Anyway, a helpful tip for future Fort Wayne tourists: Don't look for hardware stores there. They don't have any. After scouring the down-town for what before I had always considered a ubiquitous sort of business for down-towns, I went back to my brother's house, and I WAS getting a little angry at this point. I didn't have his number at work, but I figured he or his roommate might come home for lunch. That was about a three hour wait, but it was all I could think to do. I didn't want to leave all my equipment unguarded, so I was limited to how much I could do. Mostly, I just sat on his porch and napped. I wasn't relaxing much though, because I had planned to get to the state park around noon and spend the rest of the day swimming, hiking, and maybe canoeing. Now I realized I probably would probably get there with just enough time to put up my tent before it was dark.

My brother did finally show up, and after waiting, changing the tire, and eating lunch, I didn't really get out of Fort Wayne until about 4pm. That was about a six hour delay altogether. Still, the trip to the state park was very nice. The weather was nice and the roads and scenery were excellent. At about 7pm I saw a sign that read: Chain O' Lakes State Park: 1 mile. It was still fairly light out, and I thought I might set up camp and still be able to do some hiking at least.

Almost simultaneous with these thoughts, a heard a deep rumbling sound in the distance ahead. I picked up my pace, but by the time I reached the park entrance, the sky was black, lightening was flashing, and drops were starting to fall.

I had reached the entrance of the park without getting too wet, but the road to the camp ground is actually about two more miles. I had barely started on that road before the storm finally broke loose. It was bad--one of the worst I have ever seen. I was completely drenched in seconds. I meandered pitifully up to the campground entrance and paid my admittance with two dollars that had been so thoroughly soaked that they had more of a resemblance to oatmeal than national currency. Then I pulled my bike and myself under the awning of the camp store and just waited for the rain to stop.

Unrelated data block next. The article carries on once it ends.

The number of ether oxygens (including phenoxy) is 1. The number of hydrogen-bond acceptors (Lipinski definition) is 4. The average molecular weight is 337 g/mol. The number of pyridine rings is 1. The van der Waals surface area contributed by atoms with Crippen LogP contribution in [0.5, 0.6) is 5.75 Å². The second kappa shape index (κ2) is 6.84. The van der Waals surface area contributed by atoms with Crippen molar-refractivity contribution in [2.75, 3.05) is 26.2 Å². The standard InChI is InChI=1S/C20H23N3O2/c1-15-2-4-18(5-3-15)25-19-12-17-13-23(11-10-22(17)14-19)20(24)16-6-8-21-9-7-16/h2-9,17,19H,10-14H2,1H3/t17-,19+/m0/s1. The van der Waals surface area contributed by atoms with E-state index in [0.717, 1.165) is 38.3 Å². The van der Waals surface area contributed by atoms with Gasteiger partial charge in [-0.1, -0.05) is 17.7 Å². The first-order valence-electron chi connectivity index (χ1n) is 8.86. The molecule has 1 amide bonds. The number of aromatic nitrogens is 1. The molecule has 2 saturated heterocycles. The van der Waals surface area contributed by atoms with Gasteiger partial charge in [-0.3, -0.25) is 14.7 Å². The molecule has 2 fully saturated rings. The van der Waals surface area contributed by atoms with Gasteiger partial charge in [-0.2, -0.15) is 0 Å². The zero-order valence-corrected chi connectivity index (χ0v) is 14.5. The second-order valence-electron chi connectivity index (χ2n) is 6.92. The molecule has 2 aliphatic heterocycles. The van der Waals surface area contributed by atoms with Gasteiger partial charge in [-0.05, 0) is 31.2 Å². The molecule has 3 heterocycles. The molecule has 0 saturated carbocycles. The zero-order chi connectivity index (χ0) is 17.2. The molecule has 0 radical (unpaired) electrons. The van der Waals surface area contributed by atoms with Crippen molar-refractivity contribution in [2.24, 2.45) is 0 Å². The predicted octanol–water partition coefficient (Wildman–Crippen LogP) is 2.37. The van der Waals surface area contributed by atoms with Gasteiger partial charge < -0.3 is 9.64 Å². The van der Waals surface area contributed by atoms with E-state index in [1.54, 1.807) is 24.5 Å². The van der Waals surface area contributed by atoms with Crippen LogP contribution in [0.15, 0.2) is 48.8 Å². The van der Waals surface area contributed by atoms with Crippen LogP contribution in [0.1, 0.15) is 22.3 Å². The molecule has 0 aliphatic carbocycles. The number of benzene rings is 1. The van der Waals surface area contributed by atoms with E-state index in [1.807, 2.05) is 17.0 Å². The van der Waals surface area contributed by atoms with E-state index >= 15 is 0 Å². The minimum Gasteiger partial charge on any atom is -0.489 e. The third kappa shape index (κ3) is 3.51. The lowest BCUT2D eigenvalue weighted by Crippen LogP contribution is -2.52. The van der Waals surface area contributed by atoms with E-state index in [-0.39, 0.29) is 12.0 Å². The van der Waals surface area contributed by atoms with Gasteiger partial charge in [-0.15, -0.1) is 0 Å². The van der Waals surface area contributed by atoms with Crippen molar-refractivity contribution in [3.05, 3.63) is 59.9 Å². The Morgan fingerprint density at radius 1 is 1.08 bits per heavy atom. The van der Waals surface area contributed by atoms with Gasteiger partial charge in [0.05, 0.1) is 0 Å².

I hadn't planned on making a fire originally, but everything in my saddlebags was completely drenched and the temperature was starting to drop. Since I didn't have a dry thing to wear, I figured I would need a fire. When the rain stopped I immediately found my campsite and put up the tent. I emptied my saddle bags and spread out my spare clothes over the wet picnic table. Then I went back to the store to see what I could do about getting a fire going.

This was the last night of my vacation and I didn't have a lot of money left. I had planned to spend it all on dinner that night and breakfast in the morning, but I definitely needed a fire to dry my clothes. There was no dry wood to buy there because the storm had surprised the shop keepers too and their wood had been outside during the rain. The store was getting ready to close for the night and I had to think fast. Reluctantly, I bought a bag of charcoal, some matches, and a newspaper to start the fire going. This left me with about seven dollars, but I didn't want to spend much on food because I knew I still had breakfast to worry about, and I did want to have some money left for the ride home in case something else came up. The clerk was telling me to hurry up because he had to close the store. I quickly grabbed a box of pop tarts off the 'reduced price' shelf, picked up a can of tuna as well, and then paid and left.